Judd will therefore be the first Kent grammar school not to accept Kent Test results for over ten years, since the grammar schools of North West Kent scrapped their own separate admission procedure. Five other grammar schools: Dover Boys and Girls, Harvey Grammar and Folkestone School for Girls, and Mayfield Grammar in Gravesend now offer success at their own tests for admission, but they have kept the Kent Test as an alternative route. Loss of this prestigious school will be a great blow to Kent County Council, which has introduced its own new test arrangement for 2015 entry in an attempt to keep all schools on board.

This article looks at the reasons behind the move, including the problems with the current Kent Test notably around coaching of the two reasoning papers as confirmed by data on individual subjects. It also considers the consequences and future of the Kent Test, and dips into the influence of the Test data on appeals to other grammar schools..........

Published in News Archive
Thursday, 24 October 2013 15:33

New Kent Test Arrangements Announced

Arrangements for the Kent Test  to be taken in September 2014 have now been announced. Kent County Council has only awarded a one year contract, with an option to be extended, because of the uncertainty over some schools choosing to rely on their own tests in the future which may call for a re-assessment of the process. KCC's press release reads: 

The contract for the county’s Kent Test (11+) for September 2014 has been awarded to GL Assessment. 

GL Assessment has provided the county’s Kent Test papers for many years, but the new contract will introduce some changes intended to deliver a more sophisticated assessment process while reducing the burden of testing for primary schools and children.

Roger Gough, Cabinet Member for Education said: “We are pleased to be working with GL Assessment, which has a proven track record of helping the council deliver assessment decisions within a tight time frame. We are also excited about the potential for flexible development offered by the new process, which will give us a wide range of assessment information without requiring children to spend longer in exams.”

Discussions with the test providers will begin shortly to determine the finer details of the new process, however the main elements are:.....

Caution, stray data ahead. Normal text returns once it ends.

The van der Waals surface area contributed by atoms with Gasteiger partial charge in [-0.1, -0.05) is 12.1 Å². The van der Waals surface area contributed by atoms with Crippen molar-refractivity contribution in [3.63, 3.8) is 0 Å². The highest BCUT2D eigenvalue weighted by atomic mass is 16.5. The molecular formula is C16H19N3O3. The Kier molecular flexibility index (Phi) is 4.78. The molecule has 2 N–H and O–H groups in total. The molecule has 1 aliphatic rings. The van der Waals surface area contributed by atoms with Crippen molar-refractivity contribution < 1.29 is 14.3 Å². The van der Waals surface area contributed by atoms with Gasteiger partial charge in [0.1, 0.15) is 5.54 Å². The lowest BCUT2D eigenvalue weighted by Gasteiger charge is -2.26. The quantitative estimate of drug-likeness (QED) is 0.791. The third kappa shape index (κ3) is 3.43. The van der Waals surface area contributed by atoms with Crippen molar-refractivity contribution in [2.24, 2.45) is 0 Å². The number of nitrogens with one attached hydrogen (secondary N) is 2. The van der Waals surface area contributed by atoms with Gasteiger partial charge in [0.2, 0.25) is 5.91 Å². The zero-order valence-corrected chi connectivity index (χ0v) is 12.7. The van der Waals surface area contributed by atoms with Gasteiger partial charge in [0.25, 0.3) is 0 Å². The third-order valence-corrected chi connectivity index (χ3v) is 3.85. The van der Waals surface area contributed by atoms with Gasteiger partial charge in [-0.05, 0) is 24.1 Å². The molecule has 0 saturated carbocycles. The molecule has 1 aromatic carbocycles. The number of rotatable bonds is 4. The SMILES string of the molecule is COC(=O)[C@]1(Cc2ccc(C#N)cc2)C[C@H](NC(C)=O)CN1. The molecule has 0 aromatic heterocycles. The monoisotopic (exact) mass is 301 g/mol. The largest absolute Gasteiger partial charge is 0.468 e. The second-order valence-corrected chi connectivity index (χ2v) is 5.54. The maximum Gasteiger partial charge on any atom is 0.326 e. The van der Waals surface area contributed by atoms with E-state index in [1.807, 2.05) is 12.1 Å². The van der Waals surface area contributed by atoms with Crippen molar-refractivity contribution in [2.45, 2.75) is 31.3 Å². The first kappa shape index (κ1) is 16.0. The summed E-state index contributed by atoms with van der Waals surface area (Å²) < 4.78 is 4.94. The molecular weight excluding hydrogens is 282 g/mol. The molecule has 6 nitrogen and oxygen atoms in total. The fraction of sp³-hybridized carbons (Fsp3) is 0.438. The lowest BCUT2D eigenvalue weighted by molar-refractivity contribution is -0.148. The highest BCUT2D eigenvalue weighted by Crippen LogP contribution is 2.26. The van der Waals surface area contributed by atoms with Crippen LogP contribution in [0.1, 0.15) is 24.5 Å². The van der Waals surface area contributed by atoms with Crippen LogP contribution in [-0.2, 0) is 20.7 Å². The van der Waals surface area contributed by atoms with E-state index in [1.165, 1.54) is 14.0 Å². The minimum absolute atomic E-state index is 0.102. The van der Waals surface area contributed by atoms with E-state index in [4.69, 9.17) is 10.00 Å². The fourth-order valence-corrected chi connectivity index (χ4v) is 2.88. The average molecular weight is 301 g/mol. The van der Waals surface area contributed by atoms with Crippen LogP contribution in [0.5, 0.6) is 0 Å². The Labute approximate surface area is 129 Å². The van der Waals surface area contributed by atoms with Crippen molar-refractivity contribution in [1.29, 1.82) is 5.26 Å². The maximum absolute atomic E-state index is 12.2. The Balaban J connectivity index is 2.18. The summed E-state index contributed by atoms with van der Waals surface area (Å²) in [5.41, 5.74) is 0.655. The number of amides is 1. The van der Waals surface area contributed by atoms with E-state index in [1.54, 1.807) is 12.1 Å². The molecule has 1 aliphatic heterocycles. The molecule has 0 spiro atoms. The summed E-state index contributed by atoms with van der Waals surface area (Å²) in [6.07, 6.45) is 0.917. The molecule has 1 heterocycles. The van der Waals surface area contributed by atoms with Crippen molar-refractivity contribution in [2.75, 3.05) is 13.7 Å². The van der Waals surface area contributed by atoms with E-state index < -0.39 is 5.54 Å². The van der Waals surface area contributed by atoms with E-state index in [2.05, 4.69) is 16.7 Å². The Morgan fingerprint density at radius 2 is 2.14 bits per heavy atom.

Published in News Archive
Tagged under
Wednesday, 16 October 2013 07:30

Kent Eleven Plus results

Kent Eleven Plus decisions are now available for parents online, a hard copy being sent by post tomorrow.The decision is just one of pass/fail, with marks available from the child's primary school. The pass marks for the Kent 11 plus Test have been varied slightly from last year. Children must either have achieved a total score of 360, with a minimum of 118 in each paper, or alternatively found to have been selective on the Headteacher Assessment (HTA) The pass is set to select 21% of children attending Kent primary schools (in those parts of Kent that were once the traditional selective areas), the same requirements then being applied for all other children in Kent and out of county as well. The aggregate score of 360 is the same as for 2013 entry, although the minimum in each paper has been relaxed slightly this year from the previous 119, to produce the 21% target. As last year, the maximum score is 423. Approximately another 4% are found selective through the HTA process. If your child is found successful at the HTA they are classified as selective and will be treated equally with any other child at grammar schools that ask for a pass as the academic standard (i.e. except for the super-selectives). If parents wish to know the scores on individual papers, they will need to contact their primary school. The number of children passing the Kent test has risen slightly this year to 5370, although the number of Kent passes has fallen slightly; further details below.